Reading _Vanity Fair_ the other day I came across the following:
... and working at a huge piece of worsted by the fire, on the sofa, hard by the great Iphigenia clock, which ticked and tolled with mournful loudness in the dreary room.
This is in Chapter 42, page 442 of my edition. It describes Jane Osborne's miserable life attending to her father, who refuses her any real independence or chance at meeting a suitor because she is slightly useful to him at home. When I read the passage I was so struck by "Iphigenia clock" that I had to put the book down. I wondered if there could possibly be such a grotesque thing. Iphigenia was of course the Greek Isaac, the daughter of Agamemnon, sacrificed by him to placate the virgin goddess Artemis and allow the Greek ships to sail to Troy (this being the reason for his murder by Orestes). A little investigation revealed that I had missed or forgotten
When that chronometer, which was surmounted by a cheerful brass group of the sacrifice of Iphigenia...
(Chapter 13, Mr. Osborne about to ignore Amelia's request to wait for George Osborne to come before starting dinner.)
They were both so silent that the tick-tock of the Sacrifice of Iphigenia clock on the mantelpiece became quite rudely audible.
(Chapter 23, Dobbin nerving himself up to ask Miss Osborne to support George's marriage to Amelia, as Miss Osborne hopes he'll ask her to marry.)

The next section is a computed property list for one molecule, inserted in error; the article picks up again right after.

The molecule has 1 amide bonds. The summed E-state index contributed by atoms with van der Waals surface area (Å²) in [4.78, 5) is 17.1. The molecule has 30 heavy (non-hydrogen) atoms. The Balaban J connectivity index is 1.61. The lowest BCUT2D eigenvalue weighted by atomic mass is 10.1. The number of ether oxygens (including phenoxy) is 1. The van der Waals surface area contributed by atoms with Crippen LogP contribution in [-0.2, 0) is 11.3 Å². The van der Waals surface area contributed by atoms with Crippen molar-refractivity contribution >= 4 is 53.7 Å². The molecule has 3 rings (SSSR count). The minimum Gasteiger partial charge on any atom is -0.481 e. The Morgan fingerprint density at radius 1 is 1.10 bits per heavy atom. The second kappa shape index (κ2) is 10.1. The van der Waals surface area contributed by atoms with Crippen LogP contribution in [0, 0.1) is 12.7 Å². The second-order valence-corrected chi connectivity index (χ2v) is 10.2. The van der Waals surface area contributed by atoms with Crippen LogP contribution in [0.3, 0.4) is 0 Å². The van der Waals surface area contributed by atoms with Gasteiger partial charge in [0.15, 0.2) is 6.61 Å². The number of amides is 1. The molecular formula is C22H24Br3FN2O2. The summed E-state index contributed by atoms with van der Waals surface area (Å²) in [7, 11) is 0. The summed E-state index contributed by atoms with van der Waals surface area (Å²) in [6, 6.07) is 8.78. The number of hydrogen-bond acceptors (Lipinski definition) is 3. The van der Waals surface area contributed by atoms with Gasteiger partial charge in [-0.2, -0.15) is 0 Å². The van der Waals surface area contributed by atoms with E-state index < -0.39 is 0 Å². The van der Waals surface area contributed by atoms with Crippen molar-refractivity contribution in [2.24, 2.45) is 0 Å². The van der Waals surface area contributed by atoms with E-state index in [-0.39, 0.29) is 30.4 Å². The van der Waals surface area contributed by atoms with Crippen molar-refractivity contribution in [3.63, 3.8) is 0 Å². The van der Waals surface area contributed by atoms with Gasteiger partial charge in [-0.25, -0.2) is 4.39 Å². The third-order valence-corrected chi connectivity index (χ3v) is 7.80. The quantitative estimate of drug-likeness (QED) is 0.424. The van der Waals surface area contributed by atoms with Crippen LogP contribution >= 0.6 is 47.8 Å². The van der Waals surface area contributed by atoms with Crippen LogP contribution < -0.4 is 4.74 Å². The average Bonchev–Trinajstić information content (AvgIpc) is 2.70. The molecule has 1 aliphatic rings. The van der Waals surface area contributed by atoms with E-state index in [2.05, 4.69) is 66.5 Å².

And the clock, in the altar in which Iphigenia was situated, beginning, after a preparatory convulsion, to toll twelve, the mere tolling seemed as if it would last until one — so prolonged was the knell to the anxious spinster.
(More of the above.)
The first reference to the clock comes on page 121 of my edition. I read that chapter while we were in the hospital after rilkekindstrich's birth, so almost four weeks ago. It takes a very tired and distracted or a very careless reader to miss "a cheerful brass group of the sacrifice of Iphigenia", perhaps the least cheerful scene imaginable, and thematically of obvious (rather wildly overobvious in fact) importance in the context of Mr. Osborne's bullying of his son's almost fiancée. And then the theme is continued some hundred pages later in describing Jane Osborne's situation, setting up the passage I quote at the top of the post.
(Note that the first readers of the novel had to contend with its serialization - the first and last passages above were separated by something like eight months.)
Are we really meant to think that Mr. Osborne (or rather his agent, or the agent of the bankrupt man one imagines originally owned the clock) might have furnished his home with an object in such awful taste? Compare that symbol of Victorian awfulness, the bishop's bird stump in Connie Willis's masterpiece _To Say Nothing Of The Dog_, so who knows.
Also, are we expected to hear the "worst" in "worsted"? And "hard" in "hard by"? And is the fire noted in association with the altar?
Labels: connie willis, learning to read, thackeray